Tourism became a major enterprise for Mole Creek when caves were discovered in the hills 15km west of the town and opened to the public in the early 20th century. The Mole Creek Karst National Park -Tasmania's only underground national park – was declared in 1996 to protect a relatively small part of an internationally significant karst system riddled with more than 400 caves and sinkholes that were formed over the past 500 million years.
Marakoopa Cave features two underground streams, a magnificent cavern known as the 'Great Cathedral', and ‘The Gardens’ richly decorated with sparkling crystals, reflective pools and delicate formations. Its superb glow-worm display is the largest of its kind in any public show cave in Australia. Six kilometres further west, King Solomons Cave is smaller but lavishly adorned with colourful, glittering formations, befitting the fabled treasures of its regal namesake. Both caves can be visited on tours operated by the Tasmanian Parks and Wildlife Service, while other less-developed caves can be accessed by experienced cavers guided by Wild Cave Tours.
The Great Western Tiers
The skyline south of Mole Creek is dominated by the forbidding Jurassic cliffs of the Great Western Tiers, which define the northern edge of the vast Central Plateau. Intrepid travellers can venture here on day-trip forays from the town by taking the Mersey Forest Road (C138) across the Borradaile Plains. A signposted gravel side-road ascends the escarpment to the Devils Gullet, where a short walk-through alpine forest emerges at a lookout platform overhanging a sheer 200m cliff. From here, the breathtaking vista takes in the huge glacial chasm of the Fisher River valley and the distant peaks of Cradle Mountain in the World Heritage Area.
Lake Mackenzie, 3km further along the track, is the highest lake in Tasmania's hydro-electric schemes, at 1120m above sea level. It can be a pleasantly tranquil spot for picnicking on a sunny day, and fishing, boating and swimming are allowed, with restrictions. But it is exposed to unpredictable icy weather and there are no facilities, so you need to be self-sufficient and well-prepared in all seasons.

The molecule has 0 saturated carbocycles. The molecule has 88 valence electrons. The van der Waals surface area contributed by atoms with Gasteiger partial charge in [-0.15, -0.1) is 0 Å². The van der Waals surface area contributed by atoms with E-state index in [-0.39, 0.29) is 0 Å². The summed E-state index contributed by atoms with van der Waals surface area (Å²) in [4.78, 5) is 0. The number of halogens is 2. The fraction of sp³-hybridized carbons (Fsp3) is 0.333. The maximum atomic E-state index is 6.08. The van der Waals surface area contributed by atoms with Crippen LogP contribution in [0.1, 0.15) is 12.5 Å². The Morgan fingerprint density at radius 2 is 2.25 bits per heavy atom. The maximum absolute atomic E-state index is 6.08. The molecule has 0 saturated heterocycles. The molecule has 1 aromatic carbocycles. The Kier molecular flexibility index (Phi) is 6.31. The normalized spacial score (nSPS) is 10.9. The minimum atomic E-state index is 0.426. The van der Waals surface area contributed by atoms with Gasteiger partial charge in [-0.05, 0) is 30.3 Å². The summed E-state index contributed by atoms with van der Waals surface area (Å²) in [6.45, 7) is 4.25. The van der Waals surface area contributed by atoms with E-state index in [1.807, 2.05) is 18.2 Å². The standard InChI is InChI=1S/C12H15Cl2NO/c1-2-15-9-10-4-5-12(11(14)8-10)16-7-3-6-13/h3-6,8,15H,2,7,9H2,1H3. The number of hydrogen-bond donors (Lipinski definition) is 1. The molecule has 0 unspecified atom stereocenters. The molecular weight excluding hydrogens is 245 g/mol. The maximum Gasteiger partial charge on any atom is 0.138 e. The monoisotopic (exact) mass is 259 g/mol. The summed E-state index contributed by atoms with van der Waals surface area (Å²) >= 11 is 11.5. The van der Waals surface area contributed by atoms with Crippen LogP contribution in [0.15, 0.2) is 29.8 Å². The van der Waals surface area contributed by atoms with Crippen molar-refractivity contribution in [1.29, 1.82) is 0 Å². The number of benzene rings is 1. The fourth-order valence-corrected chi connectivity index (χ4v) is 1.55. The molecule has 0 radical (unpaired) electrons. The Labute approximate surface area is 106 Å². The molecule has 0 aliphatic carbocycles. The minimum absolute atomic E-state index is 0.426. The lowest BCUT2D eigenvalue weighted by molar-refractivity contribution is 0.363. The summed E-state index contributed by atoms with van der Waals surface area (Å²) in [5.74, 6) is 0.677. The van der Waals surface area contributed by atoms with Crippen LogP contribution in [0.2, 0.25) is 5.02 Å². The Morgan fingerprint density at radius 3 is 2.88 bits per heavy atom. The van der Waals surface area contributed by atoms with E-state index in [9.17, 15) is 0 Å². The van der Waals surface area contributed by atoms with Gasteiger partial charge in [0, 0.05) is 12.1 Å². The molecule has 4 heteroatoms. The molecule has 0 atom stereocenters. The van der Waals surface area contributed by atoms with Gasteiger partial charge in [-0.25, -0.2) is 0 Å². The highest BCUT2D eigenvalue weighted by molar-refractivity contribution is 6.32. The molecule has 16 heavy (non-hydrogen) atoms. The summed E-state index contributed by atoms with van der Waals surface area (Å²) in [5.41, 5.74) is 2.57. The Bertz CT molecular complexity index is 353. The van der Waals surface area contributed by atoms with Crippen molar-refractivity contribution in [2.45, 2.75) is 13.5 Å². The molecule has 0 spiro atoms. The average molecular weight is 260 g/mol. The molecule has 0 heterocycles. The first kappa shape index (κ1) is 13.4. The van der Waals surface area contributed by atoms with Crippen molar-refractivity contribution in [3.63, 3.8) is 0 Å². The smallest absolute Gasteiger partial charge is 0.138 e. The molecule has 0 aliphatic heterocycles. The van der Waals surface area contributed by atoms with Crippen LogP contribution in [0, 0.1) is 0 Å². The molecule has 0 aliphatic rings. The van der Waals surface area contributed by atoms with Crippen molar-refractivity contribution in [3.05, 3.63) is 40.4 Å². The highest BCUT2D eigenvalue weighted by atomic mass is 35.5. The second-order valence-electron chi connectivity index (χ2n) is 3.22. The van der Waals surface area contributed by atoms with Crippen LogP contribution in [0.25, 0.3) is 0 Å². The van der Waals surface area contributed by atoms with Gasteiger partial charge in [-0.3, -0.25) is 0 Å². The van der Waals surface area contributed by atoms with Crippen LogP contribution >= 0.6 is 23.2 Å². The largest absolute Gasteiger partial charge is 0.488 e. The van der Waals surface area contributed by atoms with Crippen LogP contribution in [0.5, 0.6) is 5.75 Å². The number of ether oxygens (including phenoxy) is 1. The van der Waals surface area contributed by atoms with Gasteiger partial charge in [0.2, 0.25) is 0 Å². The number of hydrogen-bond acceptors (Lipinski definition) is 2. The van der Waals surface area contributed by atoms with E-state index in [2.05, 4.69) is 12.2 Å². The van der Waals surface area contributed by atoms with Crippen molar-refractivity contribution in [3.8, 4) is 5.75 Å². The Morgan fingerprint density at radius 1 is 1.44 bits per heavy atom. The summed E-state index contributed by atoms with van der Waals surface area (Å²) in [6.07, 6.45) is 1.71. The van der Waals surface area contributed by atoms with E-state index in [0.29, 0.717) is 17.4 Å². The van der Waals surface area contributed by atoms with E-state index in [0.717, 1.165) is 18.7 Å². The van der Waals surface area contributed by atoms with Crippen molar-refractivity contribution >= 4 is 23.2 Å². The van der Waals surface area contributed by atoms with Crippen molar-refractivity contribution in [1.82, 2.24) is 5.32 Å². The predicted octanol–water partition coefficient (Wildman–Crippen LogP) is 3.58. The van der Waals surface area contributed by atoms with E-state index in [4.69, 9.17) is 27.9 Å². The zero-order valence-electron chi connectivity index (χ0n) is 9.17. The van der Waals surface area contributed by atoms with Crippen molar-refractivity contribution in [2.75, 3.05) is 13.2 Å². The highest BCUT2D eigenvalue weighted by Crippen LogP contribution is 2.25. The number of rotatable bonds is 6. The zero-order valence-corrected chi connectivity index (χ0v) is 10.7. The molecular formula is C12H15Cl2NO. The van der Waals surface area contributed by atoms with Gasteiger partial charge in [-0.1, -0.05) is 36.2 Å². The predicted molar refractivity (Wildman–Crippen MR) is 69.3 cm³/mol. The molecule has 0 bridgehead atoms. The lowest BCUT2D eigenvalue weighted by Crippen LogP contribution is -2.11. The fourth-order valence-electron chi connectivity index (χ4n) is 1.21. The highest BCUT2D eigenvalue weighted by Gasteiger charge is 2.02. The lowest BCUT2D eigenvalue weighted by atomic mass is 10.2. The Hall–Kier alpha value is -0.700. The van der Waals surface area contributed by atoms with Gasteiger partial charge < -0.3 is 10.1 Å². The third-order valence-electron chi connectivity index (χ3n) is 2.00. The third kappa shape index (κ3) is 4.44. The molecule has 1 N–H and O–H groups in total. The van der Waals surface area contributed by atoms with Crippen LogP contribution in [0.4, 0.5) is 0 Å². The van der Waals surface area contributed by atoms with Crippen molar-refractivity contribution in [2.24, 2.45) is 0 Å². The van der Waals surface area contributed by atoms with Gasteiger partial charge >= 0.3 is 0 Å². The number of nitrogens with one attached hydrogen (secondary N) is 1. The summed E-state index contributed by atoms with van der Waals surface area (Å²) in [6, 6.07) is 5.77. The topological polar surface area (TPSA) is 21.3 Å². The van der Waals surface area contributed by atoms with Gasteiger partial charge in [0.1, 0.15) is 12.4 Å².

On the shore of Lake Mackenzie
Back on the Plains, the C171 shadows the Mersey River to its confluence with the picturesque Arm River, where Maggs Road branches off to the Forestry Tasmania Education Centre and a 45-minute loop walk through rainforest to Arm Falls. Beyond the junction, the C171 is unsealed to its terminus at the entrance to the Walls of Jerusalem National Park near Lake Rowallan. Named for a series of dolerite peaks in a remote corner of the alpine plateau, this relatively small but stunningly beautiful park is a pristine wilderness of glacial lakes and conifer forests. The most popular walk is a full-day hike to the ‘Walls’, while experienced bushwalkers can tackle the challenging trek to the summit of Mt Jerusalem (12 hours return).
Cradle Mountain-Lake St Clair National Park
The Cradle Mountain National Park is about an hour’s drive (80km) southwest of Mole Creek, via Cethana and Moina. Part of the Tasmanian Wilderness World Heritage Area since 1982, this 1614-sq km park encompasses seven of Tasmania’s 10 highest mountains, including Mt Ossa (1617m), and Australia’s deepest lake, Lake St Clair (200m). Cradle Mountain is composed of dolerite columns in a broad sawtooth ridge, eroded to its present height (1,545m) by glaciers over millions of years. It stands in the north of the park, overlooking Dove Lake, and is connected with Lake St Clair in the south by the 70km Overland Track.
The view of Dove Lake and Cradle Mountain from Glacier Rock